The Chiron is the first production car to break the 300-mph barrier. But Bugatti thinks it can go even faster.
Bugatti hit the headlines this week after the Chiron became the first production car to break the 300 mph barrier. Driven by Bugatti test driver Andy Wallace, a pre-production Chiron prototype achieved a verified speed of 304.773 mph on the Ehra-Lessien test track in Lower Saxony, Germany. And yet, Bugatti believes the Chiron still hasn't reached its full potential.
Bugatti had to overcome several challenges to achieve the record run. According to Bugatti, there are four crucial factors to consider for a record attempt: the vehicle, the track, the location, and the weather. "All four have to be right and perfectly prepared so that everything is coordinated. The only thing we can't influence is the weather," explained Stefan Ellrott, Head of Development at Bugatti.
At such high speeds, ensuring the driver's safety is a top priority, which is why the Ehra-Lessien test track was chosen as the location for the record attempt. The 13-mile long, three-lane high-speed track is lined with crash barriers, and rescue services are available at the north and south ends. Special mats are also used to clean the carriageway before each test.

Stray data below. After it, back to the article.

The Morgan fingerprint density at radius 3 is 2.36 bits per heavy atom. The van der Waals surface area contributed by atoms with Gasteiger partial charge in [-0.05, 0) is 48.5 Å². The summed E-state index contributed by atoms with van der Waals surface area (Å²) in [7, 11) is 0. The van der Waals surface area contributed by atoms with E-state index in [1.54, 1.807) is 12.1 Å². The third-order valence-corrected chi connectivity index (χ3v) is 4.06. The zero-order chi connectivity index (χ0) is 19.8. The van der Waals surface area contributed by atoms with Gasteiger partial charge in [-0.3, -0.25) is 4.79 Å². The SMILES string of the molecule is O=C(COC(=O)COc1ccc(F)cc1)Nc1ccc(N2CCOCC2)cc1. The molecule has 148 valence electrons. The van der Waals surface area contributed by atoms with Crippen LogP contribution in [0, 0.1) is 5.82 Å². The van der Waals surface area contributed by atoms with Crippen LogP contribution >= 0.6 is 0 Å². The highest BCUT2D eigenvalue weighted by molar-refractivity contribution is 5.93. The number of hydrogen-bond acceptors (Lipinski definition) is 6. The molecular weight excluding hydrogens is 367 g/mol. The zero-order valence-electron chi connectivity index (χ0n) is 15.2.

However, the test track in Ehra-Lessien is 164 feet above sea level, which presented Bugatti with several challenges since there is less aerodynamic drag. Unlike higher-altitude locations used for high-speed runs in the past such as in Nevada, the higher air density of 1013.25 hPa is almost the same as at sea level.
If the record run was attempted in Nevada, Bugatti believes the Chiron could have hit even higher speeds. "Our calculations have shown that we would have been around 25 km/h faster in Nevada," said Stefan Ellrott, Head of Development at Bugatti. That's an extra 15 mph. So in theory, the Chiron could have hit around 320 mph. But Bugatti favored the Ehra-Lessien test track simply because there were less safety risks. "Safety comes first at Bugatti," Ellrott continued. "The route in Nevada is very long and only goes in one direction: security forces would have taken too long to get to the scene in an emergency. In addition, the track has a slight gradient of about three percent. It wouldn't have felt right to set a record there."
Sadly, we probably won't find out if the Chiron can go even faster because CEO Stephan Winkelmann has announced Bugatti will no longer be chasing top speed records. At least Koenigsegg and Hennessey now have a target to beat.
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